Friday, February 27, 2009

"Compose yourself, please"

“The creation and destruction of harmonic and 'statistical' tensions is essential to the maintenance of compositional drama. Any composition (or improvisation) which remains consonant and 'regular' throughout is, for me, equivalent to watching a movie with only 'good guys' in it, or eating cottage cheese.” – Frank Zappa

There are mornings like today where after only four hours of sleep it feels like slowly padding out on a flaccid (placid) sea on a surfboard, hoping a wave will come along. That’s when the quadruple-shot mocha at LuLu’s saves the day, plus I really enjoy chatting with other early-risers at the cafĂ©, much different vibe than the rest of the day, which I think is closely related to the “clean slate” phenomenon I rely on with art. There is even a current student that was experiencing some speed bumps in this class with frustration, and it looks as if the simple act of getting up and to work at an extra early hour of the morning is really helping with focus and clarity.

Thursday we did a compositional exercise based on an antique assignment swiped from one of the classic “Famous Artist” assignments from the fifties. I give each student a photocopy of four elements to arrange within a picture pane. I stress the experimentation with the panel border as well, to try extreme rectangular format for example, horizontal and vertical, instead of staying with the square.
The items are hilariously (out)dated, but have the advantage of actually giving the students all the pieces that are required for the completed drawing, nothing has to be made up and they can just simply copy the provided art. This'll have the result of reinforcing the idea that one doesn’t necessarily have to be an excellent drawer if you can compensate for your weaker skills with novel and new solutions through composition and/or content (like a unique idea).
So they have 10/15 minutes to knock out four different roughs all on a sheet of 18x24” newsprint using pencil. I walk around pushing them into making some suggested modifications, and select one of the four compositional sketches for them to next work up an another full sheet of newsprint, this time using charcoal (and a blending wad + eraser), which they then have another 10/15 minutes to complete. After that we all gather around the main table and we go through each of them, comparing & contrasting the range of different solutions to this visual problem.Now there really isn’t any “wrong” way to do this, just varying degrees of creativity, which may or may not make for a better resolution to the problem. For the first set, using a body of water, a rock, a mountain and a boat, the overwhelming majority stuck with safe, traditional arrangements. When I demo a few completely radical compositions by, for example, pushing to the extreme elements in the foreground, or changing the camera angle to say a bird’s or worm’s eye view, and utilizing dramatic foreshortening, overlapping and perspective to push the elements around into different and more interesting compositions, some light bulbs start to go off. By adopting the role of an art director, where the class is something like employees working at a studio hired to accomplish this task, and they can integrate ideas from each other and edit/rearrange/combine concepts to make for a much better finished product.Then it’s back to the drawing boards for the second set of roughs, this time with the woman, table, lamp and door. Same drill as before, but this time I really emphasize pushing the compositional ideas even further, get wild, get weird etc. And so with the added benefit of hindsight from the first round, this time the students started to catch on to the concept, and really reached out for some creative approaches. Pieces that begin to suggest a narrative begin to emerge, like domestic violence, crime-noir, mystery or just plain crazy shit that made for some laughs, plus a couple safe, simple arrangements that were nevertheless attractive because they were just well or beautifully done. I again demo out a few more past favorites, such as one with the entire tableau being reflected through a zoomed-in shot of the woman’s eyeball.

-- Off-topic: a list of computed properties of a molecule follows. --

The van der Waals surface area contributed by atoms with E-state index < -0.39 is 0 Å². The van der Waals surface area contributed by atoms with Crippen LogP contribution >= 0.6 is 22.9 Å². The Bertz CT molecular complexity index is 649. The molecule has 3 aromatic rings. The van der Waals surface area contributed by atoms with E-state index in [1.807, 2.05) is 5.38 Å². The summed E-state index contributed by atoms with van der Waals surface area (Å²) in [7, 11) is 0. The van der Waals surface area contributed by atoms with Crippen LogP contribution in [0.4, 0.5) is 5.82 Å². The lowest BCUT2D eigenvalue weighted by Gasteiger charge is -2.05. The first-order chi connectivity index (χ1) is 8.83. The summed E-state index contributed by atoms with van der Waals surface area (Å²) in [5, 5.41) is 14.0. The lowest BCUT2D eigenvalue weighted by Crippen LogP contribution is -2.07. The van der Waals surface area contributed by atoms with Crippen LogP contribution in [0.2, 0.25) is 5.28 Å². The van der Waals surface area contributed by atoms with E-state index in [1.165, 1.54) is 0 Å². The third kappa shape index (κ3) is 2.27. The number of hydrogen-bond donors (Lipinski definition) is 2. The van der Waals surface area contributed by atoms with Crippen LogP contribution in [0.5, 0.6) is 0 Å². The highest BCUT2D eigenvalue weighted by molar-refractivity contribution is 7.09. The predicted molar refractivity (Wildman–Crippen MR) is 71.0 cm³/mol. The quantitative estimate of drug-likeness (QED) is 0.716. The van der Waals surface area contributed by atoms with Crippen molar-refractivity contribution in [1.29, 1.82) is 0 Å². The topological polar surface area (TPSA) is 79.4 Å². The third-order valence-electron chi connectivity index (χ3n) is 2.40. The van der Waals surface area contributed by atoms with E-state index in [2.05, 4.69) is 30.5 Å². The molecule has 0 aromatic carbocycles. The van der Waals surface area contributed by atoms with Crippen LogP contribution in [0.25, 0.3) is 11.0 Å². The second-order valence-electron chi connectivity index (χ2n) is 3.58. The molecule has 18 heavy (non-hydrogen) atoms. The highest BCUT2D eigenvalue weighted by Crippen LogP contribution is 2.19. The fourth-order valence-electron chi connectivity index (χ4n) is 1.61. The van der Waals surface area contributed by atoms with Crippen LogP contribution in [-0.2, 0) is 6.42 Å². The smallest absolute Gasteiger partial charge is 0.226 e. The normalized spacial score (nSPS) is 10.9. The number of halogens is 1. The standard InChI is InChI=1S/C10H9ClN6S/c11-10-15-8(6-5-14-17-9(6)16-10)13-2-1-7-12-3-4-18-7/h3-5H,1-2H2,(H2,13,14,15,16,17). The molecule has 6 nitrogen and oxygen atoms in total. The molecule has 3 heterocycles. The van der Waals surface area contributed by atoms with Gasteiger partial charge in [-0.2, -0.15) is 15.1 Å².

After the review of this batch, we can then double back and apply these newfound observations to Tuesday’s “studio studies” which were tacked up on the wall at the beginning of today’s class. Virtually all the pieces could be greatly improved with the same exact process that we just went through in these two exercises. The final nail I hammer home is how all of these principles can and should be directly applied to their next, upcoming critique piece, racheting up the expectations just a wee bit.

Then just for the hell of it I do a condensed version of the same lecture I gave the night before on Images of the North; infusing their work with a sense of place and reflecting a connection with where they’re at, plus exposure to and discussion about a few key artists and their work.

It was also disconcerting to note the absences of a couple promising talents, as their own work will now be at a distinct disadvantage compared to the rest of the class that had the benefit of some very important lessons. Handicapping themselves in this way doesn’t do anybody any favors - that’s why attendance is mandatory! But regretfully also many of the ones present will elect to ignore what was gone over and pointed out, and also suffer poor results in their pieces as a result. But aside from the constant harping and sounding like a broken record there isn’t much else I can do at that point as a teacher, except shift more time + energy to the encouraging successes of the students who demonstrate their learning by producing some impressive work.

“Simplicity is complexity resolved” - Brancusi

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